Reseachers found that climate change and slower evolution drove the Ichthyosaurs to extinction.
Ichthyosaurs were giant marine reptiles that lived at the same time as the dinosaurs. All of the species of the group disappeared tens of thousands of years before the end of Cretaceous Period. Researchers were baffled at how to find out why ichthyosaurs were wiped out from the surface of the Earth. The cause of their extinction remained a mystery for scientists.
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Now, an international team of researchers beleive they may shed more light on what happened to these prehistoric reptiles. Researchers have found a link between climate change and the demise of Ichthyosaurs. They suggest that large reptiles were driven to extinction by intense climate change and their inability to adapt to the conditions quickly enough.
“We analyzed the extinction of this crucial marine group thoroughly for the first time. We compared the diversity of Ichthyosaurs with the geological record of global change, emphasizing the dynamics of these datasets,” said lead researcher Dr Valentin Fischer from University of Liège, Belgium.
“Ichthyosaurs were actually well diversified during the last chapter of their reign, with several species, body shapes and ecological niches present. However, their evolution was much slower than earlier in their history. Additionally, they were seemingly negatively affected by the profound global changes going on during the Cretaceous, as their extinction rate correlates with environmental volatility.”
Linking climate change to the extinction of a large group of animals seems illogical and difficult to prove as well since researchers cannot relate it with an obvious geological or geochemical event such as large meteorite or volcanic eruption.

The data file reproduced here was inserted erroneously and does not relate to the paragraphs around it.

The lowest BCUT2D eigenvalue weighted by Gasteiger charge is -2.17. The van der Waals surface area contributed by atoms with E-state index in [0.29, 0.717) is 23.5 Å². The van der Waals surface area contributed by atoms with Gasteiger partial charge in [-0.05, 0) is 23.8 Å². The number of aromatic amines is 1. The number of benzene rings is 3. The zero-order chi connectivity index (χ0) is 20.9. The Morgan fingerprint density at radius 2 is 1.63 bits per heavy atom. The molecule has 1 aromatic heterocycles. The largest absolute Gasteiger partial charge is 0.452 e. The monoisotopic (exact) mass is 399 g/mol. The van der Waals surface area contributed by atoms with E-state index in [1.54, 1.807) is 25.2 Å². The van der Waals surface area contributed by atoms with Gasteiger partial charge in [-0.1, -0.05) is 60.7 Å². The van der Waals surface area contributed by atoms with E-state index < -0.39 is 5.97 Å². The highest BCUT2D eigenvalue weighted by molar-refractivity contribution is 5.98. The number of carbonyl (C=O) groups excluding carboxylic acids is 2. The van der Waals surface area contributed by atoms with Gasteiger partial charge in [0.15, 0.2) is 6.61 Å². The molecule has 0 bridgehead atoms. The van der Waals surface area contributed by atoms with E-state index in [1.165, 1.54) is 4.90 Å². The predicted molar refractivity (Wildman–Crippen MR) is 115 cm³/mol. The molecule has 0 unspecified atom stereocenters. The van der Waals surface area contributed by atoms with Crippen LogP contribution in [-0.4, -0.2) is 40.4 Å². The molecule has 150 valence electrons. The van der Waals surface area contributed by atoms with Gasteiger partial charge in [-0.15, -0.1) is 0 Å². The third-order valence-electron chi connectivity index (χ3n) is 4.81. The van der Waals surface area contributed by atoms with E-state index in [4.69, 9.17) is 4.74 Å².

Until now, most scientists theorized that ichthyosaurs went extinct because of increased competition with other marine predators and decline in source of food.
However, using cutting edge technologies, researchers were able to reconstruct the evolution of Ichthyosaurs during the last 120 million years of their lifetime and tried to determine the causes of their demise.
Researchers found that ichthyosaurs were highly diverse both in terms of body shape and ecology. In the Late Cretaceous period, about 100 million years ago, seas were much warmer than today. The higher temperatures suppressed their ecological diversity and contributed to the extinction of giant marine reptile. It turned out that disappearance of Ichthyosaurs is an aspect of a larger event.
“Although the rising temperatures and sea levels evidenced in rock records throughout the world may not directly have affected ichthyosaurs, related factors such as changes in food availability, migratory routes, competitors and birthing places are all potential drivers, probably occurring in conjunction to drive ichthyosaurs to extinction."
The study was published Tuesday in journal Nature Communications.
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